Do you love or avoid perfectionism?

Are you one of many people who have to finish a task to perfection before sharing the outcomes with others, or are you the opposite? Maybe you’re one of the people who just fire from the hip. Do you slap a few dot points together and shoot it out?

The gold-plating viewpoint…

Sloppy dudes, or so they’re perceived by the perfectionist, often get some doubting questions on their work. The work appears somewhat incomplete and surely is not very detailed. This give a feeling of triumph of the perfectionist, who thinks the sloppy dudes receive justice for their sloppy work.

With frustration, he then observes how the sloppy dude talks his way out of the situation. This somewhat disturbs the perfectionist in his beliefs. He thinks all people should meticulously spell out the last detail before sending something out to others.

Stop Perfectionism.

Perfectionism: Is it really going to make it better?

 

 

Is perfectionism really the way to success?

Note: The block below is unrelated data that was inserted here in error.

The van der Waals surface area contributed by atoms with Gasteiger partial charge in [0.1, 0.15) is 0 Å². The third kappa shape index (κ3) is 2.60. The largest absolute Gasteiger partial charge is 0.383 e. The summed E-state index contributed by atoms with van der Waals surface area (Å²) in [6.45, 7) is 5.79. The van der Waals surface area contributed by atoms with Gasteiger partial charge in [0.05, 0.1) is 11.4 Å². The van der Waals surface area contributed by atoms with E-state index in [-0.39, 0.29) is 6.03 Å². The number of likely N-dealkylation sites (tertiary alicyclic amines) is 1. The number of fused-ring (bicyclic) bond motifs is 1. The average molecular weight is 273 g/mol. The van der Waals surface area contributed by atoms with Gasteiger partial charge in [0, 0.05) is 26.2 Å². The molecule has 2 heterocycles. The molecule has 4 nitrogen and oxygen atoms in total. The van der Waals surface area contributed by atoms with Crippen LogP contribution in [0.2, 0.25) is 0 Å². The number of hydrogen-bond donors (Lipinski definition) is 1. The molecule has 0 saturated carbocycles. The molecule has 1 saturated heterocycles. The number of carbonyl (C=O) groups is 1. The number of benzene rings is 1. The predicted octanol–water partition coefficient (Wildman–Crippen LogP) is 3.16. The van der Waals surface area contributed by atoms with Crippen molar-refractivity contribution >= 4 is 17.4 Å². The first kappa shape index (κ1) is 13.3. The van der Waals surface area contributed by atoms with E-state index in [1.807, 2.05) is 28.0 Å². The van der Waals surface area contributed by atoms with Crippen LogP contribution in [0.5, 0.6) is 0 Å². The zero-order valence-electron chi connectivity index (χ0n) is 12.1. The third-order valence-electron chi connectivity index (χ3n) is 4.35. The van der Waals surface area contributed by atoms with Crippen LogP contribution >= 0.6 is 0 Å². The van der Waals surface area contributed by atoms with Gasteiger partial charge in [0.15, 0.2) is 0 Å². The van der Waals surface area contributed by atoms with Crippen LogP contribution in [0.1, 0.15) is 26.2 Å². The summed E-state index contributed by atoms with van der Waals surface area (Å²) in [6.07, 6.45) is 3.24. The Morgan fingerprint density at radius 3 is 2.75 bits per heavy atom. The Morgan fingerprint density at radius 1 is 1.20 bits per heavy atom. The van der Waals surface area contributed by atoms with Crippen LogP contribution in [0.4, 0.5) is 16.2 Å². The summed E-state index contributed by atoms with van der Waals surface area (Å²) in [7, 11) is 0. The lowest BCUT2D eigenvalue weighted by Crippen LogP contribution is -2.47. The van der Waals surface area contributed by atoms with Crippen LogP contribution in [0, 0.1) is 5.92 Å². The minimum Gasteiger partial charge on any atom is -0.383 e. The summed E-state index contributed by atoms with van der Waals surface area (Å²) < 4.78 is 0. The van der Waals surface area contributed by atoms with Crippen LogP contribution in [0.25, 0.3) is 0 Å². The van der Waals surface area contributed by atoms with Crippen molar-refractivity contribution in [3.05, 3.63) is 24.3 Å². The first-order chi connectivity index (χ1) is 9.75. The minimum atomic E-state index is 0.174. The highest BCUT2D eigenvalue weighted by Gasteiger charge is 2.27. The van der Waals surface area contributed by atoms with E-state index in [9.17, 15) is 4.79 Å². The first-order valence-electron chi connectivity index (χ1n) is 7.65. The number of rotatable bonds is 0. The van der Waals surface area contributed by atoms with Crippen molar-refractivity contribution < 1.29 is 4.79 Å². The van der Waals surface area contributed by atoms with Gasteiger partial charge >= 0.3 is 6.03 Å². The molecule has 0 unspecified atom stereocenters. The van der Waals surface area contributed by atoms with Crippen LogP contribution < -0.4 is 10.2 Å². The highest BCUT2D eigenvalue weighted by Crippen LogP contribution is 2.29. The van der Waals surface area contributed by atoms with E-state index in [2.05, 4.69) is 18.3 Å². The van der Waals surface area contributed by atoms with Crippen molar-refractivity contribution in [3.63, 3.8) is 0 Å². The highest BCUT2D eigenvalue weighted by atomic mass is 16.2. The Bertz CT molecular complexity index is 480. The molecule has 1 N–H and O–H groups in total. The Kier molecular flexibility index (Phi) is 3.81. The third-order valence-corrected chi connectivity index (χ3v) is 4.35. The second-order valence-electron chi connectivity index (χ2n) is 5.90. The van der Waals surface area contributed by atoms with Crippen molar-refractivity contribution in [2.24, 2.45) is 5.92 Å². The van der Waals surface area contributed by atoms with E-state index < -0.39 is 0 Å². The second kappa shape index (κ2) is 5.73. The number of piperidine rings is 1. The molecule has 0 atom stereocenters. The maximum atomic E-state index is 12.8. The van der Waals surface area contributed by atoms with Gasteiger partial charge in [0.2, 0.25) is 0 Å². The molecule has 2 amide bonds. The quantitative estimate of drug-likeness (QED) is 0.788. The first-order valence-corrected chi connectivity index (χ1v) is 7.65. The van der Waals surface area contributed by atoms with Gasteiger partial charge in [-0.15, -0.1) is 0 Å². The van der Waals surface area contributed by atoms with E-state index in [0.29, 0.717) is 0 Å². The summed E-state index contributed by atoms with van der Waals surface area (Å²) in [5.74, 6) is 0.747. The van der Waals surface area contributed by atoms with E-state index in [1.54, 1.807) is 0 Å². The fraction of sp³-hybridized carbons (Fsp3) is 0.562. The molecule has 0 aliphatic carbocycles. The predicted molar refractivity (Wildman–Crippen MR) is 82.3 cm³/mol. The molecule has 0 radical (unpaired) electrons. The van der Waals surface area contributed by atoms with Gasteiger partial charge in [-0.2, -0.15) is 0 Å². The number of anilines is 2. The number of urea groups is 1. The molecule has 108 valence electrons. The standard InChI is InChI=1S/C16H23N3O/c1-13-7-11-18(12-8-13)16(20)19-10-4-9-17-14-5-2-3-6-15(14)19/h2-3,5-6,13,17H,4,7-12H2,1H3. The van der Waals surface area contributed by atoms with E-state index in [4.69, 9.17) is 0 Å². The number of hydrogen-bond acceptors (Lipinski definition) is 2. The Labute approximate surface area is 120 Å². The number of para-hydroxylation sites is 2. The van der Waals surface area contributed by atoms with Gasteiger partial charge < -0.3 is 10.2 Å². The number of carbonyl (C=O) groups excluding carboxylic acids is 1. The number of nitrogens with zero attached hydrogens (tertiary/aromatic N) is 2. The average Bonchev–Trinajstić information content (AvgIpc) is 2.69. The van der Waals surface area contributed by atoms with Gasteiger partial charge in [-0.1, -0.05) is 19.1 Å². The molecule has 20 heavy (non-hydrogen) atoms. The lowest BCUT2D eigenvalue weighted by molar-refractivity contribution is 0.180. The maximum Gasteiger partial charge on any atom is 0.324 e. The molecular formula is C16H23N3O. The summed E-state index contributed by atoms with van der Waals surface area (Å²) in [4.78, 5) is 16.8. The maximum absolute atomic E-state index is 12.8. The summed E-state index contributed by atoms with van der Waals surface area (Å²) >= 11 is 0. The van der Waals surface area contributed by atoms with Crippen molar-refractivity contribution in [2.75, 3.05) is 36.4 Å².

Who do you think is right? Is it better to run a task down to final completion, or is it better to share when you’ve got the first few ideas?

The perfectionist then observes how the sloppy dude pulls together others, asks for their ideas to improve his work, makes phone calls and gets people to support him. This is the next stage of the perfectionist’s frustration.

“Can’t you do anything on your own?” he thinks.

A few days later, the sloppy dude presents the progress to the managers and again gets some critical questions. The work doesn’t appear as detailed as what the stakeholders are generally used to seeing, and in this fashion it goes on. However, the perfectionist realises that the doubts of management are getting smaller and the first supporters are there; people can see where it’s going.

Well, you can imagine where this goes, right? Which type are you? The perfectionist that works in isolation doesn’t like to share results before they pass his internal standards; sound familiar? Or are you the “sloppy dude” who gets the others in early even at the cost of confusing them initially?

 

What’s today’s trend?

People who prefer to work on their own until they have something presentable think others are sloppy dudes who can’t do anything on their own, take other’s time and contribute less to the outcome just to get all the glory. Perfectionism makes you demand more from yourself, and you naturally expect better results than the sloppy dude because you worked harder.